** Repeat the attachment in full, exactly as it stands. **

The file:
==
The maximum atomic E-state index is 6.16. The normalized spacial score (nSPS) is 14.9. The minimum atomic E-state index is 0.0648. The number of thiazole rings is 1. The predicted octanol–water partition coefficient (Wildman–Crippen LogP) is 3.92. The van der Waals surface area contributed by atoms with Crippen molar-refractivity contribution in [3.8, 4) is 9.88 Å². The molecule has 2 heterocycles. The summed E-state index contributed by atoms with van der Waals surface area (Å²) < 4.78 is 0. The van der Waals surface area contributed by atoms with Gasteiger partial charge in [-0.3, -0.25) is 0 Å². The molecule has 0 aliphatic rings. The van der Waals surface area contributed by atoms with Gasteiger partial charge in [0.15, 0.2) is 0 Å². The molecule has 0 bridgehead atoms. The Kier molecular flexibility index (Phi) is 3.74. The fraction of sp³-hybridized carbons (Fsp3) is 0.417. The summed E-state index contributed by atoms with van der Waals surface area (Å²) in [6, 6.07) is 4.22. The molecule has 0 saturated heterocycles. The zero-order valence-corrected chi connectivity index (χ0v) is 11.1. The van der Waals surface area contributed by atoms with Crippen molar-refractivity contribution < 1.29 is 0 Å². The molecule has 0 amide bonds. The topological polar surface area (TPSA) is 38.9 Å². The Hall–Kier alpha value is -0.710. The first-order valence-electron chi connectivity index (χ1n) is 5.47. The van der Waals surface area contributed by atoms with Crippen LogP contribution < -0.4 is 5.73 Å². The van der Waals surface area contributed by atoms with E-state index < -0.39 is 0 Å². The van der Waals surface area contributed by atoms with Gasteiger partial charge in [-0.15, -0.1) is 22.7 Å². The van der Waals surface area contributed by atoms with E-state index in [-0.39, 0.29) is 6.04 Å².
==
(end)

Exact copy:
The maximum atomic E-state index is 6.16. The normalized spacial score (nSPS) is 14.9. The minimum atomic E-state index is 0.0648. The number of thiazole rings is 1. The predicted octanol–water partition coefficient (Wildman–Crippen LogP) is 3.92. The van der Waals surface area contributed by atoms with Crippen molar-refractivity contribution in [3.8, 4) is 9.88 Å². The molecule has 2 heterocycles. The summed E-state index contributed by atoms with van der Waals surface area (Å²) < 4.78 is 0. The van der Waals surface area contributed by atoms with Gasteiger partial charge in [-0.3, -0.25) is 0 Å². The molecule has 0 aliphatic rings. The van der Waals surface area contributed by atoms with Gasteiger partial charge in [0.15, 0.2) is 0 Å². The molecule has 0 bridgehead atoms. The Kier molecular flexibility index (Phi) is 3.74. The fraction of sp³-hybridized carbons (Fsp3) is 0.417. The summed E-state index contributed by atoms with van der Waals surface area (Å²) in [6, 6.07) is 4.22. The molecule has 0 saturated heterocycles. The zero-order valence-corrected chi connectivity index (χ0v) is 11.1. The van der Waals surface area contributed by atoms with Crippen molar-refractivity contribution < 1.29 is 0 Å². The molecule has 0 amide bonds. The topological polar surface area (TPSA) is 38.9 Å². The Hall–Kier alpha value is -0.710. The first-order valence-electron chi connectivity index (χ1n) is 5.47. The van der Waals surface area contributed by atoms with Crippen LogP contribution < -0.4 is 5.73 Å². The van der Waals surface area contributed by atoms with E-state index < -0.39 is 0 Å². The van der Waals surface area contributed by atoms with Gasteiger partial charge in [-0.15, -0.1) is 22.7 Å². The van der Waals surface area contributed by atoms with E-state index in [-0.39, 0.29) is 6.04 Å².